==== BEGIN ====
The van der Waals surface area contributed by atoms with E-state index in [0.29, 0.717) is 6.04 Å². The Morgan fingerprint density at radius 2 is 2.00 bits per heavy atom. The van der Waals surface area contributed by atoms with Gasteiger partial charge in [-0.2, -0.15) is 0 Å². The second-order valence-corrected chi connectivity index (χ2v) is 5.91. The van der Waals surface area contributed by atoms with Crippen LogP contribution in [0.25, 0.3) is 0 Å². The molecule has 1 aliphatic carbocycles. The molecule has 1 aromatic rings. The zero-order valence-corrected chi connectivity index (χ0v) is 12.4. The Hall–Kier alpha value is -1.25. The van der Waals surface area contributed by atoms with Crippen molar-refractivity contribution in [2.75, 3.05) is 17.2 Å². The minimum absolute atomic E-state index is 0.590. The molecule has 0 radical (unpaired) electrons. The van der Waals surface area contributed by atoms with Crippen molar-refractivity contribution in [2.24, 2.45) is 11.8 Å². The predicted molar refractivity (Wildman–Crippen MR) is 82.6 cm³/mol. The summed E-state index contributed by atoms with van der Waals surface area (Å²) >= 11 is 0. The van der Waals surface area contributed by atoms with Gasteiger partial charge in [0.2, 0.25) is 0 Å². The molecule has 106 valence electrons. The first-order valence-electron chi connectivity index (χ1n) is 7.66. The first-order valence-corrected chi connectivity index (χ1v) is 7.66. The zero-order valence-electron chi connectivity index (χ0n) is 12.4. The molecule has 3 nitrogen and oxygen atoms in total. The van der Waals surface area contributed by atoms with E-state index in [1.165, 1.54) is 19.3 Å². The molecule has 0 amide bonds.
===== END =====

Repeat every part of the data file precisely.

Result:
The van der Waals surface area contributed by atoms with E-state index in [0.29, 0.717) is 6.04 Å². The Morgan fingerprint density at radius 2 is 2.00 bits per heavy atom. The van der Waals surface area contributed by atoms with Gasteiger partial charge in [-0.2, -0.15) is 0 Å². The second-order valence-corrected chi connectivity index (χ2v) is 5.91. The van der Waals surface area contributed by atoms with Crippen LogP contribution in [0.25, 0.3) is 0 Å². The molecule has 1 aliphatic carbocycles. The molecule has 1 aromatic rings. The zero-order valence-corrected chi connectivity index (χ0v) is 12.4. The Hall–Kier alpha value is -1.25. The van der Waals surface area contributed by atoms with Crippen molar-refractivity contribution in [2.75, 3.05) is 17.2 Å². The minimum absolute atomic E-state index is 0.590. The molecule has 0 radical (unpaired) electrons. The van der Waals surface area contributed by atoms with Crippen molar-refractivity contribution in [2.24, 2.45) is 11.8 Å². The predicted molar refractivity (Wildman–Crippen MR) is 82.6 cm³/mol. The summed E-state index contributed by atoms with van der Waals surface area (Å²) >= 11 is 0. The van der Waals surface area contributed by atoms with Gasteiger partial charge in [0.2, 0.25) is 0 Å². The molecule has 106 valence electrons. The first-order valence-electron chi connectivity index (χ1n) is 7.66. The first-order valence-corrected chi connectivity index (χ1v) is 7.66. The zero-order valence-electron chi connectivity index (χ0n) is 12.4. The molecule has 3 nitrogen and oxygen atoms in total. The van der Waals surface area contributed by atoms with E-state index in [1.165, 1.54) is 19.3 Å². The molecule has 0 amide bonds.